http://www.randomhouse.com/boldtype/0501/p...uk/excerpt.html

I *love* Chuck Palahnuik
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Old 07-13-2004, 08:37 PM   #6
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Ireland is a great place to start your overseas travel...they speak your language (I'm assuming here...), it has a wonderful combination of scenery, sights and some of the friendliest people, and you can do it at all levels of budget: bare bones, hostels, B&Bs, etc.

Heck, you can even find some awesome air/rental car/week's of B&Bs package deals, too, especially in the "off season."

Welcome to the Boards, Brownie!

worldwidemike
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Old 08-06-2004, 09:32 PM   #7
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me and my buds are backpacking europe, while attending university, anyone wanna join us
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Old 08-07-2004, 01:31 PM   #8
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hey there, and welcome to the boards! I spent a few months in Ireland in 2002, and had an amazing time! I think, mostly, that you should have a contingency plan if you cannot get a job there. I just got back from Europe and met this Canadian girl who went over and spent weeks searching for any sort of job, unsuccessfully. She said that with the recent EU expansion, lots of eastern Europeans are coming west now and the jobs are being given to them most of the time. So, not to be too pessimistic, but it sounds like it is not always easy to get a job. That being said, I think you can get by with much less than $75 a day that was given as an estimate above. Ireland is not extremely cheap, but if you get groceries instead of eating out, and cut back in other ways, you can get really far on much less money. And if you are just staying in Ireland, I would advise against getting a rail pass as the tickets are not all that expensive since the journeys are relatively short and it would likely be cheaper for you to pay individually for each trip. Plus if you are there awhile, and especially if you get a job, you will likely meet locals and be able to get a ride someplace.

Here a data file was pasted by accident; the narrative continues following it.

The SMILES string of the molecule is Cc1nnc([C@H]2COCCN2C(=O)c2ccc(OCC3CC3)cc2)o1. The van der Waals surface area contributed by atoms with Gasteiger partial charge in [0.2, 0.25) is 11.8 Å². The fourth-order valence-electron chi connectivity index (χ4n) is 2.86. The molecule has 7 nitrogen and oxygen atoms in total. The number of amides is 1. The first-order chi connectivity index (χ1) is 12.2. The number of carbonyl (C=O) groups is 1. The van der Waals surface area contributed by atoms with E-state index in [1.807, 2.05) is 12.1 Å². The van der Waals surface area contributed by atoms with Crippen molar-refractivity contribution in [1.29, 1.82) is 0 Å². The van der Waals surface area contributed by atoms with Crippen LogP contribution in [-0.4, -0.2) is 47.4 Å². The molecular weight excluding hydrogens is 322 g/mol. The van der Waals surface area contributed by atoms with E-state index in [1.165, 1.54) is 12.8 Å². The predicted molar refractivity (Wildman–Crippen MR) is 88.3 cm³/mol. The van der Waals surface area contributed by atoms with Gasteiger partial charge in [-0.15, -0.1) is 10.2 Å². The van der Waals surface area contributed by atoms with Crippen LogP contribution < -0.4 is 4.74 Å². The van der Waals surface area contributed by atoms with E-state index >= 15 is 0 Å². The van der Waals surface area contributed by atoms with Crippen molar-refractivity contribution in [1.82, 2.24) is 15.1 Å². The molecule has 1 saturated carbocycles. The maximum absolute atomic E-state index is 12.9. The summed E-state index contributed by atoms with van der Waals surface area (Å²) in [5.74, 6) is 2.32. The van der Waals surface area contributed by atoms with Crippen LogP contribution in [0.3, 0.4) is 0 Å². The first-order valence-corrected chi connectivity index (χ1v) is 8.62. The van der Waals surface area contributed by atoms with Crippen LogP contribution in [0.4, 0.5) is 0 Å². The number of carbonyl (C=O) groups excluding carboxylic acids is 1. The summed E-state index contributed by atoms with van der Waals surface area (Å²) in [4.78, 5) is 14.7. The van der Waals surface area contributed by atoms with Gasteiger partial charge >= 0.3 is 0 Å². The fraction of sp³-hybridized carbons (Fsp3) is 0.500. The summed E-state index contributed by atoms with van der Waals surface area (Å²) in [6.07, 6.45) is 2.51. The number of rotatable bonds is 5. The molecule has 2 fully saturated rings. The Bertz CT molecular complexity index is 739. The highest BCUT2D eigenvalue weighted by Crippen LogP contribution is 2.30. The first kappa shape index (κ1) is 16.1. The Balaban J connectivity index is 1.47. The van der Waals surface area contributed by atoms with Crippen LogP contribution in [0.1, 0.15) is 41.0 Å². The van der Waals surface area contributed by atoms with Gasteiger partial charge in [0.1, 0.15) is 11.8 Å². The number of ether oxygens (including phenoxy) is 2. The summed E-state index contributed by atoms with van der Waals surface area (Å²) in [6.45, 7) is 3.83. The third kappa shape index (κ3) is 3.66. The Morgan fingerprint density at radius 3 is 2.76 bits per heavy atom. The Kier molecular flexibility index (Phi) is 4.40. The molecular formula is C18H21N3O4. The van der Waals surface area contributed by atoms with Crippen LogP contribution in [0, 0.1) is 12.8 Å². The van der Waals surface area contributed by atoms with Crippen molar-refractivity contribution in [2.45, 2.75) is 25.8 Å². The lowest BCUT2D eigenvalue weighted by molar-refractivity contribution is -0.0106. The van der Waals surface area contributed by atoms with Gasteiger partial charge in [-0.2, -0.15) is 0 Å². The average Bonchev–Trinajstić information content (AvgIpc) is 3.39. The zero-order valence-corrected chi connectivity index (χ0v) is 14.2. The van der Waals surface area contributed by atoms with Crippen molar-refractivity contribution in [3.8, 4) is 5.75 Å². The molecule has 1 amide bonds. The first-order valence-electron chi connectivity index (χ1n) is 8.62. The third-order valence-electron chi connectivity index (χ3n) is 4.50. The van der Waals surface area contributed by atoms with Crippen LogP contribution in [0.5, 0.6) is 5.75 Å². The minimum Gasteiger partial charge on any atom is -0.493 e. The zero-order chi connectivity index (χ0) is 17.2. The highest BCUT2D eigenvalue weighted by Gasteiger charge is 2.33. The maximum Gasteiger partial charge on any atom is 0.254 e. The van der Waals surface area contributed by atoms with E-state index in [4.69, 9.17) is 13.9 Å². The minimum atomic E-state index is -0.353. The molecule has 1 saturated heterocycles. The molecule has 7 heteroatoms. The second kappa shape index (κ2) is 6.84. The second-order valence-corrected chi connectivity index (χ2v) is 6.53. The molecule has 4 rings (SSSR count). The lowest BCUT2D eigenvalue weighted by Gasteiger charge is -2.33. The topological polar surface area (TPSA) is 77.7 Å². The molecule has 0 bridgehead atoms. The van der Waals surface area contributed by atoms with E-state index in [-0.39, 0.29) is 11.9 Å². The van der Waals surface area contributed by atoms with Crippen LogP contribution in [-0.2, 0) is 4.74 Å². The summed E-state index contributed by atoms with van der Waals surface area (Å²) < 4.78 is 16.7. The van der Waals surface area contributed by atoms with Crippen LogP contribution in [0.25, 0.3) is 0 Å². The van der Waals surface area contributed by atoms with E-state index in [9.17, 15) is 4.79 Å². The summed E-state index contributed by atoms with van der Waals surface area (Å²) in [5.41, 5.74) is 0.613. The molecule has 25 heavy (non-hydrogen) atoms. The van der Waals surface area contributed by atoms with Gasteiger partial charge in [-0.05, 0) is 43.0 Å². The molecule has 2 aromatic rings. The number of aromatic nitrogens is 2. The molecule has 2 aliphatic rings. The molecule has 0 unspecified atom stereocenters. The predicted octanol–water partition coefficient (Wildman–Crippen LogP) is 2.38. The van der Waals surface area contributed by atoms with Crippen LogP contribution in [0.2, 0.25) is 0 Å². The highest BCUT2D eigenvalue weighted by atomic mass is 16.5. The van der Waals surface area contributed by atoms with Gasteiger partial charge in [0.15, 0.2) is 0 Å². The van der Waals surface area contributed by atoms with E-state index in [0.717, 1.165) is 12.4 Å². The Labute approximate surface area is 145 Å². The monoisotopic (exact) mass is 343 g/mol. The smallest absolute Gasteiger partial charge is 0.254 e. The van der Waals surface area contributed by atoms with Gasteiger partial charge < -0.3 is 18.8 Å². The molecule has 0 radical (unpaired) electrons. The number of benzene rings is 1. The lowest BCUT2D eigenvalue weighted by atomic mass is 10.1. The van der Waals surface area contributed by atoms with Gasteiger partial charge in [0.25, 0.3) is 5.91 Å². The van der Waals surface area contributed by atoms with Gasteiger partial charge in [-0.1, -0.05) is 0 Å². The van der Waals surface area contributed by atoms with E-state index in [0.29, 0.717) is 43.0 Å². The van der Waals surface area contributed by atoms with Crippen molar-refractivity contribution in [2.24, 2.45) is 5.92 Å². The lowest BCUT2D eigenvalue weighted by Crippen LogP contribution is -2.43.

Things to see, I agree with the above, the west coast is incredible. The ring of Kerry, Dingle...rent a bike and go bike riding, that is what I did and it was my favorite thing I did my whole trip. Also, not too far outside of Dublin is a world heritage site called Newgrange; it is an ancient tomb older than both the pyramids and stonehenge. Really incredible!

Ok, that's all for now. Let us know if you have more questions!

Love,
Lauren
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Old 08-08-2004, 12:22 PM   #9
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Thanks you guys! So far my little plan is as follows... hopefully get this job at the hospital by my house (pays more and has better hours), save money... maybe do a bit of community college (there is some program that can help you get an associates in 2 years) and then try to go work in Ireland. This way I have something that might make it a little easier to get a job, and have something to fall back on. So if I go it probably wont be until 2006 or 7. But thank you oodles for the ideas.